China successfully launches Belintersat-1 satellite into orbit
China has begun its busy year of space launches with a flawless liftoff of the Belintersat-1 telecommunications satellite from the LC3 launch pad at the Xichang Satellite Launch Center, located in Sichuan Province. The mission commenced at 11:57 EST (16:57 GMT) on Friday, Jan. 15, when a Long March 3B rocket ignited its four boosters and started a short vertical ascent.
Burning its core stage’s engines, the rocket began to pitch over and roll, heading southeast, shortly after liftoff. The shutdown of the boosters occurred about two minutes and 20 seconds into the flight and they were jettisoned about one minute later. Then, the vehicle continued its mission powered by the core stage alone, equipped in one four-chamber engine, until its separation about two minutes and 40 seconds after the launch.
The second stage moved the mission forward, burning its engines for approximately three minutes until the rocket’s third stage took over control of the flight. Burning liquid hydrogen and oxygen, the vehicle’s third stage, fitted with one YF-75 engine, headed towards the deployment of its payload. The Belintersat-1 satellite separated from the launch vehicle about 26 minutes after liftoff. It will be delivered into a geostationary orbit (GEO) at 51.5 degrees East on Jan. 25.
The spacecraft will be operated by the Belarusian government’s company Belintersat for up to 15 years. It is expected provide a wide range of telecommunication services, including satellite TV and radio broadcasting and broadband internet access.
Belintersat-1 was built by the China Aerospace Science and Technology Corporation (CASC). The car-sized satellite has dimensions of 7.9 by 6.9 by 11.8 feet (2.4 by 2.1 by 3.6 meters) and weighs about 5.2 metric tons. It is based on CASC’s DFH-4 bus consisting of a propulsion module, service modules, and solar arrays spanning 72 feet (22 meters) when fully deployed in space.
The DFH-4 platform can be used in high capacity broadcast communications satellite, new generation direct broadcasting satellite, new generation tracking and data relay satellite, and regional mobile communications satellite. It is a large telecommunications satellite platform of a new generation, keeping high capability in output power and communication capacity ranking with international advanced satellite platforms. The DFH-4 bus can be outfitted with C, Ku, Ka, and L transponders.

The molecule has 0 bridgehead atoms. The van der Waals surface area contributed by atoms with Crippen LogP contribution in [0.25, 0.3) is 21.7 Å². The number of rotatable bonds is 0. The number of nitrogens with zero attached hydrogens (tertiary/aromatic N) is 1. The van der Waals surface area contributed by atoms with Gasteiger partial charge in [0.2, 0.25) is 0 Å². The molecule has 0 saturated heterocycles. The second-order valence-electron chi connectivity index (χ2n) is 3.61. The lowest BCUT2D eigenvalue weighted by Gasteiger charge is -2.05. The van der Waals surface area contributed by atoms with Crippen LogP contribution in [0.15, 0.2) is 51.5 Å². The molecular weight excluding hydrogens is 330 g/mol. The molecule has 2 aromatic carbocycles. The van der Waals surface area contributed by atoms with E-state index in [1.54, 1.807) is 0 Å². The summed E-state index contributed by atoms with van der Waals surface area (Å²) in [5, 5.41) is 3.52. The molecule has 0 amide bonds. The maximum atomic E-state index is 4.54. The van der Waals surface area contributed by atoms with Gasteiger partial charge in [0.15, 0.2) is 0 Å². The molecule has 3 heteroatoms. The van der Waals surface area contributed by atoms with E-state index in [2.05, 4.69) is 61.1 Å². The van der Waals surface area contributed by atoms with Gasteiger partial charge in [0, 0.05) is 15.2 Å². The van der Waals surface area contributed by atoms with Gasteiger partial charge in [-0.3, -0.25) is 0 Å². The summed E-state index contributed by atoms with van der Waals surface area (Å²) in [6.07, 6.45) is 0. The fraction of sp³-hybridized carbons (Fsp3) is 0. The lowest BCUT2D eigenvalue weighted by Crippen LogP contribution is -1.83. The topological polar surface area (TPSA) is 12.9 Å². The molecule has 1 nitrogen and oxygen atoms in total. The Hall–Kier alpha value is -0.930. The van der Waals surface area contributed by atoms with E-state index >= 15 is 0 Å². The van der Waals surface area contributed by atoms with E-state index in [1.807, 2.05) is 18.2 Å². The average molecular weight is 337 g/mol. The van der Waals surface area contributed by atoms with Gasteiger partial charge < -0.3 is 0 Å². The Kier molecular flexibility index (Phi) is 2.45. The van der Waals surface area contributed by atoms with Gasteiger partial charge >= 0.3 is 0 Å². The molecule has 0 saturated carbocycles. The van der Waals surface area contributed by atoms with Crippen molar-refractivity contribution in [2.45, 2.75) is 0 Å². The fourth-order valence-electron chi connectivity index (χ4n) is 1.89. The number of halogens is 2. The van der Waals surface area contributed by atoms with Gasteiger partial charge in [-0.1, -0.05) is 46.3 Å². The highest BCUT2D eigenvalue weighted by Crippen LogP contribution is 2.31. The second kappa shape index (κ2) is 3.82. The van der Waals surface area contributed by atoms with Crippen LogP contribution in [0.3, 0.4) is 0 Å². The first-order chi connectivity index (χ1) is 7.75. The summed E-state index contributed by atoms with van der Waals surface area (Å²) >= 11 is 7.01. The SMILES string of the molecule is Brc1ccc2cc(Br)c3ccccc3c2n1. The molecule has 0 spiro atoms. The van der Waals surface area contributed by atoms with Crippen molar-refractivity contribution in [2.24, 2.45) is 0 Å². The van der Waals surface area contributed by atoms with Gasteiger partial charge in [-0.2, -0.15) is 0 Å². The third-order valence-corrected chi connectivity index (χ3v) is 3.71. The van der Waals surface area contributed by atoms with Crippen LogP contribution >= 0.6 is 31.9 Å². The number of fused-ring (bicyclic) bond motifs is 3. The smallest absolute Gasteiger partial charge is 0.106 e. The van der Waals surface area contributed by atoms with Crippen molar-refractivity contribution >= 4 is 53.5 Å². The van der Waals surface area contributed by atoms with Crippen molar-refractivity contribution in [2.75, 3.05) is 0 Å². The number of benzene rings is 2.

The satellite is equipped in 20 C-band and 18 Ku-band transponders delivered by Thales Alenia Space. 34 of them are 36 MHz and 4 are 54 MHz-bandwidth to provide a full set of telecommunication services. The spacecraft has an output power of 10.15 W.
Belintersat-1 was built to provide a full range of advanced satellite services in Europe, Africa, and Asia, as well as ensure global coverage in the Eastern Hemisphere. The spacecraft is part of Belarusian National System of Satellite Communication and Broadcast – the largest project in the field of telecommunications, implemented by this country. The program was designed to provide telecommunication services for governmental and commercial clients both in Belarus and overseas.
Belintersat disclosed that it plans next satellite launch in the future; however, the company hasn’t made a final decision yet.
“Generally, we consider the second satellite in the future. Service regions, ITU [International Telecommunication Union] filings, a manufacturer, funding – all these important issues should be considered before the final decision,” Dmitry Kuzmin of Belintersat told Astrowatch.net.
The three-stage Long March 3B rocket that was used in Friday’s flight is currently the most powerful Chinese launch vehicle in service. The 180-foot (55-meter) tall booster is capable of launching up to 12 metric tons of payload to low-Earth orbit (LEO) or 5 metric tons of cargo to a geostationary transfer orbit (GTO).
The 3B/E version that was employed for the mission is an enhanced variant of the rocket, featuring an enlarged first stage and boosters, improved computer systems and a larger payload fairing. The rocket’s first two stages, as well as the four strap-on boosters, use hypergolic fuel (unsymmetrical dimethylhydrazine with nitrogen tetroxide as the oxidizer) while the third stage burns cryogenic fuel (liquid hydrogen with liquid oxygen as the oxidizer).
This configuration of the launch vehicle was brought into service in 2007 to increase the rocket’s GTO cargo capacity, to allow it to be capable of lifting heavier GEO communications satellites.
The first Chinese mission of the year was the 223th flight of the Long March rocket series and the 35th flight overall for the 3B version.
With the Belintersat-1 launch, China starts a very busy year in terms of sending payloads to orbit. In 2016, the country intends to carry out more than 20 space missions.
China also plans to return to the business of human space flight this year and conduct maiden launches of the next-generation Long March 5 and Long March 7 rockets. Shenzhou-11, a planned crewed mission, is slated to lift off from the Jiuquan Satellite Launch Center and dock with China’s second planned space station, Tiangong-2, which should be on orbit by the time the crew’s Shenzhou spacecraft is sent aloft. The exact launch dates for these missions have yet to be released.
Video courtesy of CCTV+
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